HIPAA Mailing Medical Records to Patient: What are the Rules?

The issue of HIPAA mailing medical records to patient has made the headlines recently… in all the wrong ways. The Department of Health and Human Services’ (HHS) Office for Civil Rights has fined several organizations for HIPAA mailing medical records to patient, that contained inappropriate PHI disclosure. The rules for HIPAA mailing medical records to patient are discussed below.

HIPAA Mailing Medical Records to Patient: How Can I Send PHI?

The HIPAA Privacy Rule requires that healthcare providers apply reasonable safeguards when mailing patient medical records containing protected health information.

The HIPAA rules for mailing medical records do not require that any one mailing service be used, nor do the HIPAA mailing medical records to patient rules prohibit the use of any one service. Transmitting paper or other tangible PHI by US Mail or delivery services such as UPS, FedEx, and DHL are permissible.

Under the HIPAA mailing medical records to patient rules, reasonable safeguards are safeguards that are appropriate and feasible under the circumstances. This means, for example, taking care to not overstuff envelopes, and ensuring that the name and address of a patient, and no other information, is on the envelope. 

Providers who expose protected health information in mailings are subject to OCR fines. The disclosure of PHI on an envelope, even if made unintentionally, can result in fines.

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Recently, two incidents were reported to OCR that illustrate the point. In one of the incidents, a third-party error resulted in details of HIV medications used by Aetna health plan members, being improperly disclosed. Although the letters were mailed in sealed envelopes, which is a reasonable safeguard, the envelopes contained plastic windows. The names of the medications were clearly visible through these windows. OCR found, in this instance, that reasonable safeguards were not taken to avoid PHI disclosure. Disclosure could have been avoided by not using a plastic window, or by using an envelope thick enough such that PHI could not be viewed unless the envelope was opened.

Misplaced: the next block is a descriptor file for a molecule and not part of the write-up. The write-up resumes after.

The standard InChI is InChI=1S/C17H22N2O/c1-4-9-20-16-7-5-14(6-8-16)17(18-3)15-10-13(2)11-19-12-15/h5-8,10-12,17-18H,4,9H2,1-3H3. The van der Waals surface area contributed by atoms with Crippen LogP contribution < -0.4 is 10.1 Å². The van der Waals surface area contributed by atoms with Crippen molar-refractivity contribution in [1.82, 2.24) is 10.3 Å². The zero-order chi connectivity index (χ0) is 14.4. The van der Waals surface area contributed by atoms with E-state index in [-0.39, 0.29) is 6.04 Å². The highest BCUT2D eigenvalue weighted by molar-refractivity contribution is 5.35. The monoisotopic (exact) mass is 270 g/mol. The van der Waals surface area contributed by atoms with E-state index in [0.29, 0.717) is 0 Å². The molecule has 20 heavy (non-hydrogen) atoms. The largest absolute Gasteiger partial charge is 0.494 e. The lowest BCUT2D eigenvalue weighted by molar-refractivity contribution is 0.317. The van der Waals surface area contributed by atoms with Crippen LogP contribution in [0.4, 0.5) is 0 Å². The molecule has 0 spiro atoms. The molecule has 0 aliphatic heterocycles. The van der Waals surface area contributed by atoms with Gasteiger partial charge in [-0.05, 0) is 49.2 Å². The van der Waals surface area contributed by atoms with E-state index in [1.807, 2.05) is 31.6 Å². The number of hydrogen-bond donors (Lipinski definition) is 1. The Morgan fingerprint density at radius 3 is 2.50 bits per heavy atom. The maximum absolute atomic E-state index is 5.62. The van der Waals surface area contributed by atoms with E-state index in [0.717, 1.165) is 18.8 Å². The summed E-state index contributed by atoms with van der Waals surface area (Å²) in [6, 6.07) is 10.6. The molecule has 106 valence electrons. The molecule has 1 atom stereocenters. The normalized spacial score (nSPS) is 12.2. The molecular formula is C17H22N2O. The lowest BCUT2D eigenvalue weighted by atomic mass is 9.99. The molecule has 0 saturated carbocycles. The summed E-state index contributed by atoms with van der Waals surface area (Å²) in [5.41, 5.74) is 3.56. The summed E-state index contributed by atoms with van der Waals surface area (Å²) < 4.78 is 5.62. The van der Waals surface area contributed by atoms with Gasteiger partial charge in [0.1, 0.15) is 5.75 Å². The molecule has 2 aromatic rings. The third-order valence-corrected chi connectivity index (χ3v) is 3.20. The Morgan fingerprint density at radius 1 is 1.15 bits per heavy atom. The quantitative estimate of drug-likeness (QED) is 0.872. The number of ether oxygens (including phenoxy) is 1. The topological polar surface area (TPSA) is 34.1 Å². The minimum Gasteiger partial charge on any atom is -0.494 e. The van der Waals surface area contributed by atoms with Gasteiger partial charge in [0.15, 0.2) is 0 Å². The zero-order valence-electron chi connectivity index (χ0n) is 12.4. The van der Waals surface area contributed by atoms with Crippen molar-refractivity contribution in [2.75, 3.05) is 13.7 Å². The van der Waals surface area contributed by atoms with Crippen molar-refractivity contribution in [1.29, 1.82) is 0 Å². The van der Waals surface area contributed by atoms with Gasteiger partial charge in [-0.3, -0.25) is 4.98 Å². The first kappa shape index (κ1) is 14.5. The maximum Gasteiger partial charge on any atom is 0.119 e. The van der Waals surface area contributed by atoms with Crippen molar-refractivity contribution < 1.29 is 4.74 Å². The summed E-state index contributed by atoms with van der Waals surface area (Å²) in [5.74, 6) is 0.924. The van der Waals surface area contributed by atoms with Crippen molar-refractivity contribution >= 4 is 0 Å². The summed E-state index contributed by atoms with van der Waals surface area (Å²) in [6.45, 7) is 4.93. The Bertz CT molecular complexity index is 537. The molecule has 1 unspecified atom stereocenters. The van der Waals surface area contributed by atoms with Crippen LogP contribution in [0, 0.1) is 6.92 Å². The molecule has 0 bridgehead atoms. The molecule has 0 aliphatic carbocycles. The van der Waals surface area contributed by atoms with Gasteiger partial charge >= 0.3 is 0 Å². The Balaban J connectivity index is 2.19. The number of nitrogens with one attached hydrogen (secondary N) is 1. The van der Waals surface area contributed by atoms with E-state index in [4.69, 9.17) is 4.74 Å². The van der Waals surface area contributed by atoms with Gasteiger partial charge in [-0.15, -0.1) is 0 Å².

The emotional costs to affected patients were severe. The third-party error that resulted in the HIV medications of Aetna plan members being exposed has caused serious harm for several patients. Some plan members had their HIV positive status disclosed to family members and roommates. Some have been forced to move home out of embarrassment and fear.

In another incident, Emblem Health sent a mailing in which the Social Security numbers of patients were accidentally printed on the outside of the mailing envelopes. This disclosure could have been avoided simply by inspecting the envelope to ensure PHI was not visible.

Government is not immune to these mistakes either. Recently, the Ohio Department of Mental Health and Addiction Services mailed a survey to patients on a postcard – instead of mailing letters in sealed envelopes. Because the contents of the postcard were visible, the fact that a patient was, or had been, undergoing treatment for mental health issues was disclosed to any individual who happened to view the postcard.

Reasonable safeguards must be employed by an organization regardless of what kind of information is being mailed. Medical records, prescription records, appointment reminders, and patient surveys, all must be mailed using reasonable safeguards that ensure PHI is not visible.

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